Printed Letters: November 11, 2016

Accept the election 
results and move on

I have watched with interest (and grief) the “display” of anger and disappointment of the “losing” side in this election. I remember how I felt (as a conservative) when we lost in 2008 and again in 2012. I felt disappointment and even anger, but I don’t recall any riots at that time. We accepted the results and moved on.

I would ask the question, is this a representation of the Democratic Party? Is this really what they are about when they don’t get what they want? They destroy other people’s property, threaten to leave the country and act like a group of spoiled children (only these actions are criminal). It is interesting that only “Trump” posters were vandalized and people showed up at his rallies to start fistfights and try to discredit the events. We didn’t see any of that from the conservative right. Why?

I am sure that there are many members of the Democratic Party who are equally dismayed at the actions of these lawless rebels, but I am also concerned that the “press” is not condemning these acts of violence. In my view, this is the result of eight years of divisive policies from the current administration. We are divided on racial lines, economic lines, social lines, environmental lines, and of course political lines. That was not the case a decade or so ago; we have actually digressed. The right and left have always had disagreements, but the gulf has gotten wider and wider. I say, live and let live; you are entitled to your views, as I am to mine.

PATRICK MOSBEY
Craig

This Friday, do something 
to honor a veteran

This country is great on the backs and patriotism of the common people that are veterans of the military. From George Washington to the brave men and women that are currently serving in the military, these patriots have given each voter the opportunity to vote for their political candidate. Isn’t this country great? Friday, Nov. 11 is Veterans Day. Please do something to honor and help a veteran. Buy them lunch, work in their yard or give them a solid handshake and a big thank you.

MIKE MENKE
Cedaredge

Coal has negative impact on health, environment, economy

Luke Popovich’s Nov. 6 column (“Denying the costs of coal regulation”) conveniently ignores the health, environmental and economic benefits associated with prudent pollution limits. Contrary to Mr. Popovich’s statements, communities are having an honest conversation about the costs and science of continued reliance on coal. They just don’t square with the views of the National Mining Association.

Coal combustion is hazardous to our health. The MATS rule Popovich attacks limits mercury and air toxics pollution from coal-fired power plants. Mercury — a potent neurotoxin — can damage children’s developing brains. The Clean Power Plan would help avoid 140,000 to 150,000 asthma attacks among children and 2,700 to 6,600 premature deaths by 2030.

Mr. Popovich disparages “Washington’s regulators” and their “government decisions.” But heavily subsidized federal coal leasing — federal lands supply approximately 40 percent of U.S. coal production — artificially distorts electrical power markets, damages public health and accelerates climate change. For example, a proposal to allow bulldozing roadless forest for coal mining in the North Fork Valley would — by Forest Service estimates — keep 40,000 gigawatts of renewable energy out of the U.S. marketplace by subsidizing coal consumption, while causing up to $12 billion in costs to the world’s economy and environment.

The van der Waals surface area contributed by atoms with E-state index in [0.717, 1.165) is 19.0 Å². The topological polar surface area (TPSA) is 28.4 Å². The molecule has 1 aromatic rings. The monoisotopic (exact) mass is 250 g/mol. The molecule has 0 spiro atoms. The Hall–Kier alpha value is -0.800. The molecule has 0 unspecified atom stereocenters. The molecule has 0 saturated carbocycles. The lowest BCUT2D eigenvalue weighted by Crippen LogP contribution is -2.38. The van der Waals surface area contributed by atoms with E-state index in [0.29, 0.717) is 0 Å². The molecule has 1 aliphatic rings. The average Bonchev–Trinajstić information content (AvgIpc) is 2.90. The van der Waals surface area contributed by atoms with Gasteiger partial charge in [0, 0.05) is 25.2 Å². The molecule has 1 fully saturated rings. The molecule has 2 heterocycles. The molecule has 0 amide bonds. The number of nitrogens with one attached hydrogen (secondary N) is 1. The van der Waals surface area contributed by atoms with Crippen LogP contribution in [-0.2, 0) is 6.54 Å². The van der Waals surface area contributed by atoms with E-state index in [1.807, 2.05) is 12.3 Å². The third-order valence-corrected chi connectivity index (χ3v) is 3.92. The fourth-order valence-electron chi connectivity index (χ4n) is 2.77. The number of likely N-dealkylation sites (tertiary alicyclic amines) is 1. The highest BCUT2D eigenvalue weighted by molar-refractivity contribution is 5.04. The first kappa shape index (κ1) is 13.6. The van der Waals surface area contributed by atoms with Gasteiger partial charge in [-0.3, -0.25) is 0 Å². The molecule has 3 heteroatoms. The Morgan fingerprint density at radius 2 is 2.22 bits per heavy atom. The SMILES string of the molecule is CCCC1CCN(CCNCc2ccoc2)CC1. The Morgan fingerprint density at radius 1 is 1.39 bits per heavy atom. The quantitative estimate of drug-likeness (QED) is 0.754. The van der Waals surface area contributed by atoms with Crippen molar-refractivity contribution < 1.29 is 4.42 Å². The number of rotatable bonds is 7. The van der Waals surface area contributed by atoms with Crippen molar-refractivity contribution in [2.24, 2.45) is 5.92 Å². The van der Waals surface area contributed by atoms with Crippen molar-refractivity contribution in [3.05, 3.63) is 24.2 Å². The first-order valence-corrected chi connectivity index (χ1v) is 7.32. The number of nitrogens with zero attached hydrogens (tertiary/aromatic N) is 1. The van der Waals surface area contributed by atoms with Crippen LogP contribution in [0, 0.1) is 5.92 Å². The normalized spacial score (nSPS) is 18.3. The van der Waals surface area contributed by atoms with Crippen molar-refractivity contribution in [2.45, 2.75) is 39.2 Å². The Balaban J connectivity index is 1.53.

Three times as many Coloradoans now work for one wind turbine manufacturer as work in all of the state’s coal mines. Colorado’s $13.2 billion outdoor recreation economy is tied directly to snowpack and healthy public lands, both of which are threatened by climate change. Coal is a dirty energy source that is responsible for more than a quarter of the nation’s total global warming emissions, including 80 percent of all those from power plants. It’s time for America’s engineers to find climate solutions, and those solutions lie in renewable energy development and energy efficiency.

DEIDRE WITHERELL
Crested Butte

Commission shouldn’t 
put the brakes on e-bikes

In Monday’s Daily Sentinel was an article that the Colorado Riverfront Commission is putting the brakes on allowing electric bikes on local trails. This is another wealthy group using money to make things happen their way. The electric bikes do not have the power to tear up the trails, by spinning tires, etc. People who have problems with moving their legs could enjoy the outings.

RAFAEL A. SALAZ
Grand Junction


COMMENTS

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Disappointed as I am about the results of the presidential election, I have to agree with Craig’s Patrick Mosbey and President Obama that it’s time to “Accept the election results and move on” – hoping that President-elect Trump can somehow rise to the occasion.

Like Mosbey, I don’t recall any peaceful demonstrations or angry riots in 2008 or 2012 either – because in 2008 we were in the depths of the financial crisis and by 2012 it was apparent that President Obama had successfully rescued us from a near-Depression.